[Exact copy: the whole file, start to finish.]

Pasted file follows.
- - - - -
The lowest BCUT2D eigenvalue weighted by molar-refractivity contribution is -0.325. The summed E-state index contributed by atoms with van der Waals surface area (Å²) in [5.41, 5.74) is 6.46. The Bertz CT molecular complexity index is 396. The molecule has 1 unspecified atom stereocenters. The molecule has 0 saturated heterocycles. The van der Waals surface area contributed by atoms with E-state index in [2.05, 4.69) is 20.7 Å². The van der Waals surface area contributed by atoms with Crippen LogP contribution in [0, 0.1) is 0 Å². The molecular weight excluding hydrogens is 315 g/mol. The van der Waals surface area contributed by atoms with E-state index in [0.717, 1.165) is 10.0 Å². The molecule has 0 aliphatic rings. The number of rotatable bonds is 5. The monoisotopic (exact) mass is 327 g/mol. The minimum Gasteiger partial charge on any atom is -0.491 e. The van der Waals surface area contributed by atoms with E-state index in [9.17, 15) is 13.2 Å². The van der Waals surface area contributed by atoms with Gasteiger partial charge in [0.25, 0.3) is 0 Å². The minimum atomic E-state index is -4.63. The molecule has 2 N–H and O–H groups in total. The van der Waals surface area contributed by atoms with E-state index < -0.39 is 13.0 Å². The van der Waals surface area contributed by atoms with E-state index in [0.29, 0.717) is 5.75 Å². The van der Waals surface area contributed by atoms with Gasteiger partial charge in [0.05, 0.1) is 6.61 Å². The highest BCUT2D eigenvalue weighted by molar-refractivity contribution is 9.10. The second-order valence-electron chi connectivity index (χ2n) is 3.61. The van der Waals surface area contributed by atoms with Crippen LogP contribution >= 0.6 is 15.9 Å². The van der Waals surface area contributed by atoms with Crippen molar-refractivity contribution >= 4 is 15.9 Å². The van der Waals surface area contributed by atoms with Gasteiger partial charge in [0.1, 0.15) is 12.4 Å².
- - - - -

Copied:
The lowest BCUT2D eigenvalue weighted by molar-refractivity contribution is -0.325. The summed E-state index contributed by atoms with van der Waals surface area (Å²) in [5.41, 5.74) is 6.46. The Bertz CT molecular complexity index is 396. The molecule has 1 unspecified atom stereocenters. The molecule has 0 saturated heterocycles. The van der Waals surface area contributed by atoms with E-state index in [2.05, 4.69) is 20.7 Å². The van der Waals surface area contributed by atoms with Crippen LogP contribution in [0, 0.1) is 0 Å². The molecular weight excluding hydrogens is 315 g/mol. The van der Waals surface area contributed by atoms with E-state index in [0.717, 1.165) is 10.0 Å². The molecule has 0 aliphatic rings. The number of rotatable bonds is 5. The monoisotopic (exact) mass is 327 g/mol. The minimum Gasteiger partial charge on any atom is -0.491 e. The van der Waals surface area contributed by atoms with E-state index in [9.17, 15) is 13.2 Å². The van der Waals surface area contributed by atoms with Gasteiger partial charge in [0.25, 0.3) is 0 Å². The minimum atomic E-state index is -4.63. The molecule has 2 N–H and O–H groups in total. The van der Waals surface area contributed by atoms with E-state index < -0.39 is 13.0 Å². The van der Waals surface area contributed by atoms with E-state index in [0.29, 0.717) is 5.75 Å². The van der Waals surface area contributed by atoms with Gasteiger partial charge in [0.05, 0.1) is 6.61 Å². The highest BCUT2D eigenvalue weighted by molar-refractivity contribution is 9.10. The second-order valence-electron chi connectivity index (χ2n) is 3.61. The van der Waals surface area contributed by atoms with Crippen LogP contribution >= 0.6 is 15.9 Å². The van der Waals surface area contributed by atoms with Crippen molar-refractivity contribution >= 4 is 15.9 Å². The van der Waals surface area contributed by atoms with Gasteiger partial charge in [0.1, 0.15) is 12.4 Å².